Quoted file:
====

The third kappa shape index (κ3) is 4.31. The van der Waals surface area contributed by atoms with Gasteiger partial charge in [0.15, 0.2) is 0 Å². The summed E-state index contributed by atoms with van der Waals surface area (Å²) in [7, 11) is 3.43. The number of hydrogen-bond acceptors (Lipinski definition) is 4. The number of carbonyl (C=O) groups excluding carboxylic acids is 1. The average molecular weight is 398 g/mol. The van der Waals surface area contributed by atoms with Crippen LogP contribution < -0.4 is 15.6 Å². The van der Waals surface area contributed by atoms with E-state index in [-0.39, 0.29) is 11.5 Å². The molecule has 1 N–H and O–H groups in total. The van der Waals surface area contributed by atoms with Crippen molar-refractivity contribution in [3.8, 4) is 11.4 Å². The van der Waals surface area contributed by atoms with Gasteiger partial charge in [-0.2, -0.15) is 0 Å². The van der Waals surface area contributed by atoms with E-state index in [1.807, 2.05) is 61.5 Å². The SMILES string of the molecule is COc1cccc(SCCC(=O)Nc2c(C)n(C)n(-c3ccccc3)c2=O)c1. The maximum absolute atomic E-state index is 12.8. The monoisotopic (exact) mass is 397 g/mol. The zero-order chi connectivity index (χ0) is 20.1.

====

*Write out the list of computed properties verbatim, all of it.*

The third kappa shape index (κ3) is 4.31. The van der Waals surface area contributed by atoms with Gasteiger partial charge in [0.15, 0.2) is 0 Å². The summed E-state index contributed by atoms with van der Waals surface area (Å²) in [7, 11) is 3.43. The number of hydrogen-bond acceptors (Lipinski definition) is 4. The number of carbonyl (C=O) groups excluding carboxylic acids is 1. The average molecular weight is 398 g/mol. The van der Waals surface area contributed by atoms with Crippen LogP contribution < -0.4 is 15.6 Å². The van der Waals surface area contributed by atoms with E-state index in [-0.39, 0.29) is 11.5 Å². The molecule has 1 N–H and O–H groups in total. The van der Waals surface area contributed by atoms with Crippen molar-refractivity contribution in [3.8, 4) is 11.4 Å². The van der Waals surface area contributed by atoms with Gasteiger partial charge in [-0.2, -0.15) is 0 Å². The van der Waals surface area contributed by atoms with E-state index in [1.807, 2.05) is 61.5 Å². The SMILES string of the molecule is COc1cccc(SCCC(=O)Nc2c(C)n(C)n(-c3ccccc3)c2=O)c1. The maximum absolute atomic E-state index is 12.8. The monoisotopic (exact) mass is 397 g/mol. The zero-order chi connectivity index (χ0) is 20.1.